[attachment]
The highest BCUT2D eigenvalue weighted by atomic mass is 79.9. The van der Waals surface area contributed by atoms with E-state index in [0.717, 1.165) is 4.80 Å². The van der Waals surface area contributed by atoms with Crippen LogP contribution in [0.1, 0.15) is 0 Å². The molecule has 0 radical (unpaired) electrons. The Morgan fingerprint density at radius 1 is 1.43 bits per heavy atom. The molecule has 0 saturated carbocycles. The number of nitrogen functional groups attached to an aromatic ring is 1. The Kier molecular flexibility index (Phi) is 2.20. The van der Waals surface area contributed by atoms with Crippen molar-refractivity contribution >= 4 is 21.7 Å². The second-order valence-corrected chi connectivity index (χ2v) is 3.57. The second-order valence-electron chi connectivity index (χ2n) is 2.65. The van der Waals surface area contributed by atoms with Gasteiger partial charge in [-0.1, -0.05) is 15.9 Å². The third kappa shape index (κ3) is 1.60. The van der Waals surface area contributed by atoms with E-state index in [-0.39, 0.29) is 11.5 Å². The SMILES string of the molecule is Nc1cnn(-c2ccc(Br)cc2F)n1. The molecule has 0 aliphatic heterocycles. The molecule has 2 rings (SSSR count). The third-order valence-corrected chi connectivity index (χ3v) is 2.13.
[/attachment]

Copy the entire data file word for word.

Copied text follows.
The highest BCUT2D eigenvalue weighted by atomic mass is 79.9. The van der Waals surface area contributed by atoms with E-state index in [0.717, 1.165) is 4.80 Å². The van der Waals surface area contributed by atoms with Crippen LogP contribution in [0.1, 0.15) is 0 Å². The molecule has 0 radical (unpaired) electrons. The Morgan fingerprint density at radius 1 is 1.43 bits per heavy atom. The molecule has 0 saturated carbocycles. The number of nitrogen functional groups attached to an aromatic ring is 1. The Kier molecular flexibility index (Phi) is 2.20. The van der Waals surface area contributed by atoms with Crippen molar-refractivity contribution >= 4 is 21.7 Å². The second-order valence-corrected chi connectivity index (χ2v) is 3.57. The second-order valence-electron chi connectivity index (χ2n) is 2.65. The van der Waals surface area contributed by atoms with Gasteiger partial charge in [-0.1, -0.05) is 15.9 Å². The third kappa shape index (κ3) is 1.60. The van der Waals surface area contributed by atoms with E-state index in [-0.39, 0.29) is 11.5 Å². The SMILES string of the molecule is Nc1cnn(-c2ccc(Br)cc2F)n1. The molecule has 0 aliphatic heterocycles. The molecule has 2 rings (SSSR count). The third-order valence-corrected chi connectivity index (χ3v) is 2.13.